A captivating painting of intensity, simplicity and ambiguity makes for a perfect cover to this LP, the work of a Lebanese musician whom ACL has indirectly covered before. Charbel Haber is part of Johnny Kafta Anti-Vegetarian Orchestra, an improv punk group whose self-titled album our own David enjoyed last year – but he is also co-founder of a long-standing post-rock band in Lebanon and collaborates in the arenas of film, theatre and video art. This solo release offers few palpable links with any of those genres and yet seems to invoke the spirits of them all, leading us deeper and deeper into oceanic soundscapes both eerie and isolating.
Of Palm Trees and Decomposition comprises three lengthy tracks and another under five minutes, all formed entirely of guitars fed through modular synths. We are greeted with what sounds like an end – “Last Evenings on Earth” seems to convey the submergence of land beneath an unsettled, thick wash of drones. Higher tones are then projected with greater clarity, and the two entwine but never settle; like a phone call with weak signal or a light bulb to a faulty connection, they ebb and flow, flickering all the while. Our human-made infrastructure seems to be heading to a watery grave.
Given the track name it follows, the wonderful title “We Haven’t Seen Night For Days” signifies being trapped somewhere within the demarcation of day and night. We seem at the mercy of the water’s current, and where we are deposited is as amorphous as when we are. A clean melody starts the second track, playing out through a heavily processed guitar. It’s slow and flirts with hope, but becomes enshrouded by the increasing sustain of its notes, which start to overlap to create discordant frequencies. Meanwhile, a lower tone has encroached, and the melody in time moves to a lower octave. It eventually collapses under the weight of an organ-like drone. What was once clean is now muddied; once sanguine now sullied.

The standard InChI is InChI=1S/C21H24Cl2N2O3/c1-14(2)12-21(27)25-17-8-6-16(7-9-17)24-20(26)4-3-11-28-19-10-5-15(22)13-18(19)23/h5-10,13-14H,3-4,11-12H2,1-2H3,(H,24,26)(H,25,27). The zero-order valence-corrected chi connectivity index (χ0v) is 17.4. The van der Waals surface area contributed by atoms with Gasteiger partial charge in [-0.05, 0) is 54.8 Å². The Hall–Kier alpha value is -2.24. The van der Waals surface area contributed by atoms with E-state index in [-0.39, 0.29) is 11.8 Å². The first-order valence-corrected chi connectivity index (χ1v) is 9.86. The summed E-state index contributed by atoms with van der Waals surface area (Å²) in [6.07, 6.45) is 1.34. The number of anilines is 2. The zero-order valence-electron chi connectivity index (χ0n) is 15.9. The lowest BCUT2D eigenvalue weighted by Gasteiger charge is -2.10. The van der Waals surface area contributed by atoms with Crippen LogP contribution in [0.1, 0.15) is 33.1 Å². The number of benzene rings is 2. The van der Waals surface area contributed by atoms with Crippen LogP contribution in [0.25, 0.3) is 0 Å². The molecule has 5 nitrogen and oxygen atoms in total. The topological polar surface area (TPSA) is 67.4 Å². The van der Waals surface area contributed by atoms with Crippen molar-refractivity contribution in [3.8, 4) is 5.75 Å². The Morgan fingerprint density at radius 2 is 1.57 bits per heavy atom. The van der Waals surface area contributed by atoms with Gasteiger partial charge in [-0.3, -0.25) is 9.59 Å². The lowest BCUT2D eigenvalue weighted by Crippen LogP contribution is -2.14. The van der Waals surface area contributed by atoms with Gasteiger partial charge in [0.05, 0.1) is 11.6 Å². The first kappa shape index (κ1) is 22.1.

Third track “22 21” is the LP’s lengthiest, surpassing 12 minutes, and develops with glacial sedateness. A mournful, isolated melody drifts along as though in deep waters. As our eyes acclimatise to the gloom, we discern shapes and textures. A low throbbing; wailing feedback; alien sounds that swell and clip, borne of things that lurk further in the darkness. We seem to be drifting closer to them, but, bereft of landscape and the weight of the surface, cannot discern or control our trajectory. After so much aural esoterica, the comparatively clean guitar chord that rings out to commence “And The Morning After” sounds like exquisite reward. Have the floods drained away? Are we reborn? The chord repeats and then forms a loop, as though the sense of renewal that it promises has been ensnared lest it slip through our fingers.
Though its titles seem to scribe a fragmented narrative, Of Palm Trees and Decomposition offers a story without explicit substance – one with mere hints to a greater profundity. This neatly parallels its splendidly sequenced tracks – they lack intros, codas and even rhythms, but evoke an atmosphere both captivating and, ultimately, purifying. (Chris Redfearn)